July 6, 2008

Lavender - Weekend Herb Blogging

Until some weeks I could not imagine using lavender in food. Somewhat one must think on soap if one smells those lovely purple flowers. The most common species in cultivation is the Common Lavender Lavandula angustifolia (formerly L. officinalis). A wide range of cultivars can be found.

Lavenders are widely grown in gardens. Flower spikes are used for dried flower arrangements. The fragrant, pale purple flowers and flower buds are used in potpourris. Dried and sealed in pouches, they are placed among stored items of clothing to give a fresh fragrance and as a deterrent to moths. The plant is also grown commercially for extraction of lavender oil from the flowers. This oil is used as an antiseptic and for aromatherapy.
Lavender flowers yield abundant nectar which yields a high quality honey for beekeepers. Lavender monofloral honey is produced primarily in the nations around the Mediterranean, and marketed worldwide as a premium product. Lavender flowers can be candied and are used as cake decoration. Lavender is also used as a herb, either alone or as an ingredient of herbes de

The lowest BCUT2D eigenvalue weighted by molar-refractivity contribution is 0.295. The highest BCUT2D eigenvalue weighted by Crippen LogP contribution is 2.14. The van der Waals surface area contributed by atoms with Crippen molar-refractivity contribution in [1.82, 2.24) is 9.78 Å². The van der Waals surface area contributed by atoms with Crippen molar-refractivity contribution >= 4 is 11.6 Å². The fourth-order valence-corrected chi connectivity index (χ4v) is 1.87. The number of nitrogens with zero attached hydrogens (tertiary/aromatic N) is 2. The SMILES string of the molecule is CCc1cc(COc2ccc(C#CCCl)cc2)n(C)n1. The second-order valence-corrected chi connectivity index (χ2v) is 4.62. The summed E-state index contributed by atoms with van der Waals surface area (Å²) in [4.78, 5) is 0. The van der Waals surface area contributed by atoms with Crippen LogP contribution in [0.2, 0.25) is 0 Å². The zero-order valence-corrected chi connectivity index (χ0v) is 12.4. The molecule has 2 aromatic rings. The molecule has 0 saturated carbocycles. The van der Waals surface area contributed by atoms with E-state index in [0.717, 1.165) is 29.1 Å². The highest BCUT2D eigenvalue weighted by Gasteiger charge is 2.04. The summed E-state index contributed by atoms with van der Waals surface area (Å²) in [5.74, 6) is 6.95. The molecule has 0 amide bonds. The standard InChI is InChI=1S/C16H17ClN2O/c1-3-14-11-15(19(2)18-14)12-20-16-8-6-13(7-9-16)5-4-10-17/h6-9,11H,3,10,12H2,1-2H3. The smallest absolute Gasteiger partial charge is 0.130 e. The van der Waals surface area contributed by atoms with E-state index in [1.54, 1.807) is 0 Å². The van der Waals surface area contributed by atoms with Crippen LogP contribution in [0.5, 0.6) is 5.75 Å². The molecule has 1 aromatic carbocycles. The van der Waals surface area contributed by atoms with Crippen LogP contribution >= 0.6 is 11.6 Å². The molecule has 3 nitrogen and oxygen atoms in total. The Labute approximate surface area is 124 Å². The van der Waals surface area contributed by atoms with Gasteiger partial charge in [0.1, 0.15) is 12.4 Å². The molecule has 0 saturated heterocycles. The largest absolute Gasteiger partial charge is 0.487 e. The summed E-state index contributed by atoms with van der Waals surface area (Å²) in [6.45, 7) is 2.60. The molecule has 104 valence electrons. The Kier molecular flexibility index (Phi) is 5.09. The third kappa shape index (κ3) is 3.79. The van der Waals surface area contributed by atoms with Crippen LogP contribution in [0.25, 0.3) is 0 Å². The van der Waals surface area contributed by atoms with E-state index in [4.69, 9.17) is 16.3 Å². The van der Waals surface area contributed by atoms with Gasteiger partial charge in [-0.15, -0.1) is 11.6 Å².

Provence. Lavender is also used to flavour sugar, the product being called "lavender sugar", and the flowers are sometimes sold in a blend with black tea, as "lavender tea".

French chefs in and around Provence, France have been incorporating this herb into their cuisine for many centuries. Lavender lends a floral, slightly sweet and elegant flavour to most dishes. For most cooking applications it is the dried buds (also referred to as flowers) of lavender that are utilised, though some chefs experiment with the leaves as well. It is the buds however that contain the essential oil of lavender, which is where both the scent and flavour of lavender are best derived. (source:wikipedia)

I prepared some lavender sugar, lavender vinegar and lavender syrup. For the syrup I cooked 500 ml of water with 350 g of sugar and poured it over a bunch of lavender and added the juice of one lemon. I let it stood that way for 5 hours and after filled in a bottle.

I submit this post to the WHB created by Kalyn from Kalyn's Kitchen this time hosted by Pam from sidewalk shoes.


Kalyn Denny said...

I didn't know much about how lavender is used, so this was very interesting. My neighbor has some in her yard, and I'm thinking of planting some just for the look of the flowers, even if I never use it to cook with!

Anonymous said...

that sounds awesome.

Gig Harbor florist

skoraq cooks said...

Great lavender ideas. Thanks for sharing it with us.

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